Mayo’s history, heritage and topography explored

Staying In

Going out
Áine Ryan

EXTOLLING the importance of ‘a sense of place’, Bernard O’Hara notes the profundity of the ‘special attachment’ Irish people have ‘to their native counties’. He suggests this is ‘fostered in a big way by the Gaelic Athletic Association as well as being expressed in so many songs and ballads and, moreover, invigorated through exploration of the rich landscape and heritage of such counties, as in this case Mayo. The Killasser native and retired Registrar of GMIT (Galway-Mayo Institute of Technology) is writing in the preface to his new book, ‘Exploring Mayo’.
Setting the scene for this odyssey, he outlines the fact that County Mayo’s ‘astonishing scenery’ and ‘unspoiled natural environment’ stretches from ‘Lough Corrib and Killary harbour in the south to Killala Bay and Erris in the north and from Achill, Clew Bay, and the Mullet peninsula in the west to the counties of Sligo and Roscommon.
“Each vista has its own delight and surprise. it is a paradise for outdoor pursuits on land and seas, as well as for those who want to explore its archaeology, history, architecture, public art, wildlife, flora and various other aspects of its heritage,” O’Hara writes.
‘Exploring Mayo’ is an impressive publication defined by tours through the history, heritage, topography and culture of this county. Enhanced by a gallery of photographs, and a series of Tables (details, for example, of ‘Civil Parishes from the 1570s to 1898), the tome provides a dictionary of facts for the newcomer and a fascinating expedition for those who love to discover new knowledge of the county.

History and heritage
AT the outset, O’Hara sets the scene with a chapter entitled, ‘Archaeological and Historical Heritage’, which sweeps the reader right back to the Mesolithic period (8000–4000BC). This cross-millennial journey continues from the Carrowcrom wedge tomb, near Bonniconlon, to the ‘Long Stone of the Neale’, Aughagower and Turlough’s round towers, to the surviving façade of Swinford Workhouse .
For hillwalkers or amateur archaeologists, photographers or artists, ‘Exploring Mayo’ is a perfect Christmas present to be browsed over the festive period or left on the coffee table for the occasional perusal. The reader-friendly chapters examine each area’s DNA, as it were. Opening with Tour 1: North Mayo, the author informs us that: “By 1831, Ballina was the largest town in the county, with a population of 7,989 (5,510 in Ballina and 2,479 in Ardnaree) but it declined during the Great Famine.” Interestingly, the town’s famous salmon weirs on the River Moy were rebuilt in 1849 during that catastrophic period while the railway significantly improved the connectedness of the north Mayo capital in 1873.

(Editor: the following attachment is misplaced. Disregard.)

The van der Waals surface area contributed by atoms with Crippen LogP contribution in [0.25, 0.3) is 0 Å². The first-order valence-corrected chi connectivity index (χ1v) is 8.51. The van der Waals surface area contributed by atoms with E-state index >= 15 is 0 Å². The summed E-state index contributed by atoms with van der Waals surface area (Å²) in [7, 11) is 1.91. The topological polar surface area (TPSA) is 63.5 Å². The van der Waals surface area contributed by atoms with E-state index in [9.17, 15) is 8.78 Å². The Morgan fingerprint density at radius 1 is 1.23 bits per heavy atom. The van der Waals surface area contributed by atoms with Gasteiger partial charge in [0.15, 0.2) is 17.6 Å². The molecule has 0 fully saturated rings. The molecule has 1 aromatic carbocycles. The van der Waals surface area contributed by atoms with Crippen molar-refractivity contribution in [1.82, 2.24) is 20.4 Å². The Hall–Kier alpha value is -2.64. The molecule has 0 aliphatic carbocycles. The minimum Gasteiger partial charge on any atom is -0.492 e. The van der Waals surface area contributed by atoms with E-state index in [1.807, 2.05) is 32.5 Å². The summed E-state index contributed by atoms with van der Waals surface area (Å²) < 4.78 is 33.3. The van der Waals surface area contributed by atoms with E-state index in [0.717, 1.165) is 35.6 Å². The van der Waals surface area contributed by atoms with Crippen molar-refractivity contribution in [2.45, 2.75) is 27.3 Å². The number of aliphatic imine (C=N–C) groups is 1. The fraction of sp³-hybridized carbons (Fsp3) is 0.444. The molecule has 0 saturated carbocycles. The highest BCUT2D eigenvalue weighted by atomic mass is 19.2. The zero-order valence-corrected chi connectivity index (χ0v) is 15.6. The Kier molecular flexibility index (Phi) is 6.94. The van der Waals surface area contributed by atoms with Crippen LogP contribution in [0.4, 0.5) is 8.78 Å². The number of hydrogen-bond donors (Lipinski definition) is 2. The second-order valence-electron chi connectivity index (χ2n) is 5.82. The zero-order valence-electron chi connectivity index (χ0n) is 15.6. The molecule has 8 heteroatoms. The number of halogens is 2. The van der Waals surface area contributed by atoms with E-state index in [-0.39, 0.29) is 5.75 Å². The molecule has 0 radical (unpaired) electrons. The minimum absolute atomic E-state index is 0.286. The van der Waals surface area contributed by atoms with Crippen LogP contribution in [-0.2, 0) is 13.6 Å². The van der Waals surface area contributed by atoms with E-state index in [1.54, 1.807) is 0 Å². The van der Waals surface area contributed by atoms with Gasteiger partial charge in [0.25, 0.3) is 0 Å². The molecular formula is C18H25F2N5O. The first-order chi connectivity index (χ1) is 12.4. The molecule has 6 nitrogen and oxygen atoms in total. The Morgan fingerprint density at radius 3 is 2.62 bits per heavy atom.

A fascinating anecdote, in the same chapter, relates how in the early 1800s, Major Denis Bingham developed Binghamstown, on the Mullet peninsula, building a road to Blacksod bay in the south.
“He also secured a patent to hold fairs and markets, but Binghamstown was soon overtaken by the more strategically-located Belmullet, about 5km NW. Major Bingham erected a big gate, hence the name An Geata Mór, across the road and forced people taking animals to Belmullet to pay a toll. However, the locals knew the local lanes and drive their cattle through fields, thus avoiding the tolls.”

The Crossmolina Conspiracy
BACK over in central Mayo (Tour 3), the author relates another colourful tale about a certain PW Nally (1855-1891) – after whom the Nally Stand in Croke Park is named.
“A Fenian and a great all-round athlete, he orgnanised two national inclusive athletic events in Balla with the support of the Land League. After discussing with Michael Cusack (1847-1906) in 1881 the control of athletics in Ireland and the exclusion of certain classes from participation, they considered the possibility of establishing an autonomous Irish athletics organisation.” Ironically, Nally was in jail for a conviction known as ‘the Crossmolina Conspiracy’ – it related to his refusal to give evidence against Charles Stuart Parnell – and died there days before his expected release ‘following alleged harsh treatment’.  

The author
A native of Killasser, Bernard O’Hara, is a longtime resident of Salthill, Galway. He is a former lecturer, Head of School, and Registrar at Galway-Mayo Institute of Technology (GMIT). Previous publications include, Mayo: Aspects of its Heritage (ed.), The Archaeological Heritage of Killasser, Co Mayo, A Guide to County Mayo, Michael Davitt, and Killasser: Heritage of a Mayo Parish.

Published by the Killasser-Callow Heritage Society, ‘Exploring Mayo’, by Bernard O’Hara, is on sale in bookshops throughout the county, in hardback
(€20 rrp).

Did you know?
The first public session of the new Republican law courts, established by Dáil Éireann, was held in Ballinrobe, County Mayo on 17 May, 1919. —Bernard O’Hara, ‘Exploring Mayo’